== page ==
Tuesday 22 August 2017

Yes to equality, but not it seems for our most vulnerable

'Our children are our most vulnerable citizens. They require the fullest protection and care of our State. We agreed to provide them with this when we voted in favour of the Children's Rights Referendum back in 2012'
'Our children are our most vulnerable citizens. They require the fullest protection and care of our State. We agreed to provide them with this when we voted in favour of the Children's Rights Referendum back in 2012'

Paul D'Alton

The text read "everything has changed" with two smiley faces. It came from my mother on the morning following the marriage equality referendum. The two smiley faces were from her and my dad or maybe they were to me and my husband. It felt like everything had changed that day.

In many ways the resounding Yes in favour of same-sex marriage was something of an atonement for our treatment of vulnerable minorities in Irish society in the past and a commitment to treat our most vulnerable better in the future. My mother, raised in Ireland of the 1940 and 50s, witnessed and lived the harshness of an intolerant, moralistic, religiously motivated, highly socially controlled country. Her text on that historic morning reflected the longing and hope that things would never be the same again. That we would do better by our most vulnerable citizens.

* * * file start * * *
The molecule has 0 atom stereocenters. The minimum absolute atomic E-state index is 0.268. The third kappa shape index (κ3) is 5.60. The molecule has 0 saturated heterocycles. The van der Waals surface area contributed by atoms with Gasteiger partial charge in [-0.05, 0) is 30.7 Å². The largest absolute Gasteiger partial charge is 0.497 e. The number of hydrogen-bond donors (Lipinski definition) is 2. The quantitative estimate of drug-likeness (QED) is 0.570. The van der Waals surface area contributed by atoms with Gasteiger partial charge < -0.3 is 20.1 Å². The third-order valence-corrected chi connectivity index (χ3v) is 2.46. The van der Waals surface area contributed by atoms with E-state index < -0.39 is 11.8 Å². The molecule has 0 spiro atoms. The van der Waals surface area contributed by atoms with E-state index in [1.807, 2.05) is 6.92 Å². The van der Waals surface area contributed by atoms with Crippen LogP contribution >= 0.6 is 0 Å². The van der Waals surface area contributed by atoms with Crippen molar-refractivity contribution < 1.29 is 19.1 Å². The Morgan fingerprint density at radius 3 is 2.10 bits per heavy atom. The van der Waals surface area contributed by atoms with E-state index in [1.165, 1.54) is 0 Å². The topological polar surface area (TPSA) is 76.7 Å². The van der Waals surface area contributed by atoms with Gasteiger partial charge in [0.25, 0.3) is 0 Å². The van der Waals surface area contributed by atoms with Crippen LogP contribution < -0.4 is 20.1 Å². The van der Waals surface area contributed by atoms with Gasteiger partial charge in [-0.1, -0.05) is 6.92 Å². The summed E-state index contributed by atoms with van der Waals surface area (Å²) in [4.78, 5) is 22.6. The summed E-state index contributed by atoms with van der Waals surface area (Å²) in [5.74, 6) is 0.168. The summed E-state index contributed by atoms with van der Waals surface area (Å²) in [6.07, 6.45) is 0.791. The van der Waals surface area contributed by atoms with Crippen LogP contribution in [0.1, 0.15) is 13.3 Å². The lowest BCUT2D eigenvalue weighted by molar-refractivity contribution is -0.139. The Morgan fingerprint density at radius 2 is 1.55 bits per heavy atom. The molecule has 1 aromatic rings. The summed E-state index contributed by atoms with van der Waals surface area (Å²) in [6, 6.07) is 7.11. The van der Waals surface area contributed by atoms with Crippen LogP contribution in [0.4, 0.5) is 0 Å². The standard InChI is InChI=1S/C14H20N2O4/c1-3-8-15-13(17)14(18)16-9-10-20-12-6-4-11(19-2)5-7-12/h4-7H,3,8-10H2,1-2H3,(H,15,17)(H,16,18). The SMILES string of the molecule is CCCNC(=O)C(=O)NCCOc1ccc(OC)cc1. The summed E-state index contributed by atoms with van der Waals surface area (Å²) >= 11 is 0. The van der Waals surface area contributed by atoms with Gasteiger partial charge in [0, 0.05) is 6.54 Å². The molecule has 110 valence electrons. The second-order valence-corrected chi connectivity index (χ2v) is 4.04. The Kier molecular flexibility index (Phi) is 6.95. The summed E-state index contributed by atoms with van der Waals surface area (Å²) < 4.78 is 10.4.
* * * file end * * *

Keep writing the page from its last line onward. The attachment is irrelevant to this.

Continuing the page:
As the marriage equality referendum day approached, the focus of the debate increasingly centred on the welfare of children. As the referendum day neared, the welfare of children dominated the airwaves and our lamp posts. Striking visual images of children and highly emotive catchphrases festooned our streets. There were passionate and emotive debates about the best interests of our nation's young people. It seemed we really did care about our most vulnerable citizens. It seemed they were being put at the heart of our national discourse. It seemed we were concerned about equality for all and were committed to do better by our most vulnerable.

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